'Cult Classic/Trashy' = "Detour". I (heart) Tom Neal. And thanks, muckster, for the link.
posted by wafaa at 2:41 PM on October 19, 2007


This is fantastic indeed. Now someone call Tom and Crow for me please....
posted by carmina at 2:44 PM on October 19, 2007


Nice find.
posted by sleepy pete at 2:53 PM on October 19, 2007


Isn't this more or less the same stuff that's been on archive.org for a while?

I was going to say there's no way that (Peter Jackson's first film) Bad Taste is on archive.org, but I looked, and there it was. So yeah, looks like you could well be right.
posted by Infinite Jest at 3:03 PM on October 19, 2007


Not to be confused for a moment with BeeMovie.
posted by deCadmus at 3:05 PM on October 19, 2007


Yeah, Bad Taste is, well... bad. In a completely wonderful way, mind you, but bad nonetheless.

It should be watched if for no other reason than to compare it to Jackson's later work. I mean, someone watched this movie and thought, "Hey, let's give this director a couple of hundred million dollars to make Lord of the Rings".

*pokes around a bit more*

Oh good god, they have Brandon Lee's Laser Mission too.

I'm gonna be living on this site for a while.
posted by quin at 3:38 PM on October 19, 2007


Thank you Wolfdog!
posted by sciurus at 3:47 PM on October 19, 2007


Damn domain squatters.
posted by goodnewsfortheinsane at 4:02 PM on October 19, 2007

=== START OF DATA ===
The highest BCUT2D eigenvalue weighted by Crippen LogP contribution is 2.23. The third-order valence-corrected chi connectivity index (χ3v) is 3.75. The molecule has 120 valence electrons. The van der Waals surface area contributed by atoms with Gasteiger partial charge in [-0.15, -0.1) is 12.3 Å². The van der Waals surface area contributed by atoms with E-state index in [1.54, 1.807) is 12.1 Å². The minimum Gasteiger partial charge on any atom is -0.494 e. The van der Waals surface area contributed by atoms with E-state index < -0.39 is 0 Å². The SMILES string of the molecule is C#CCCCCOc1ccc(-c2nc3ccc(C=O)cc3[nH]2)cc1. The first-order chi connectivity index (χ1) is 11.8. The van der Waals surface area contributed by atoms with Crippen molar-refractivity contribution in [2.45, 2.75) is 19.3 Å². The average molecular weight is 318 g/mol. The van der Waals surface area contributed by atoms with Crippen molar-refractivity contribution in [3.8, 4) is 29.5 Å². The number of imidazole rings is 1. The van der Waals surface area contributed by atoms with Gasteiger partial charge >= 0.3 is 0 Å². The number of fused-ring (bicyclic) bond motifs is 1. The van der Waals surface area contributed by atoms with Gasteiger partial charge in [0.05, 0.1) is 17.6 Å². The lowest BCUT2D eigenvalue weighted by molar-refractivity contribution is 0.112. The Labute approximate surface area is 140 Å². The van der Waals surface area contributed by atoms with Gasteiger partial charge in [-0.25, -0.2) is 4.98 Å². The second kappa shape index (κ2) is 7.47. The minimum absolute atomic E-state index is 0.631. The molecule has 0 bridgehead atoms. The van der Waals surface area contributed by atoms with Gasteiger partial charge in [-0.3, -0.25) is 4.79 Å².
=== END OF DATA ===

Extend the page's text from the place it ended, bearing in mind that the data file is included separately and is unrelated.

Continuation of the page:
Excellent!
posted by dreamsign at 4:09 PM on October 19, 2007


This rocks and/or rolls.
posted by flibbertigibbet at 4:33 PM on October 19, 2007


This is awesome. You made my day, Wolfdog!
posted by brundlefly at 5:06 PM on October 19, 2007


Wow, I haven't seen some of this stuff since Chiller Theatre back in the 70's. Great find, Wolfdog.

I echo shmegegge; Metropolis a "B" movie?
posted by hojoki at 5:06 PM on October 19, 2007


This is soooo awesome!!! Thanks, Wolfdog!
posted by snsranch at 6:44 PM on October 19, 2007


Great post! I've wanted to see "The Killer Shrews" for decades. Now is my chance.
posted by McLir at 7:19 PM on October 19, 2007


shmegegge writes "How on earth is Metropolis a B movie?!"

Yes, that was my first thought as well.
posted by krinklyfig at 7:54 PM on October 19, 2007


But otherwise really great.
posted by krinklyfig at 8:27 PM on October 19, 2007


Gosh! This is great.
posted by nickyskye at 8:54 PM on October 19, 2007


I know it's ungeeky of me but I can't stand navigating archive.org. I've tried on more than one occasion to find something there and I just left the website disappointed and frustrated. I'm sure it means I'm just stupid, but bmovies.com appears mildly easier to navigate.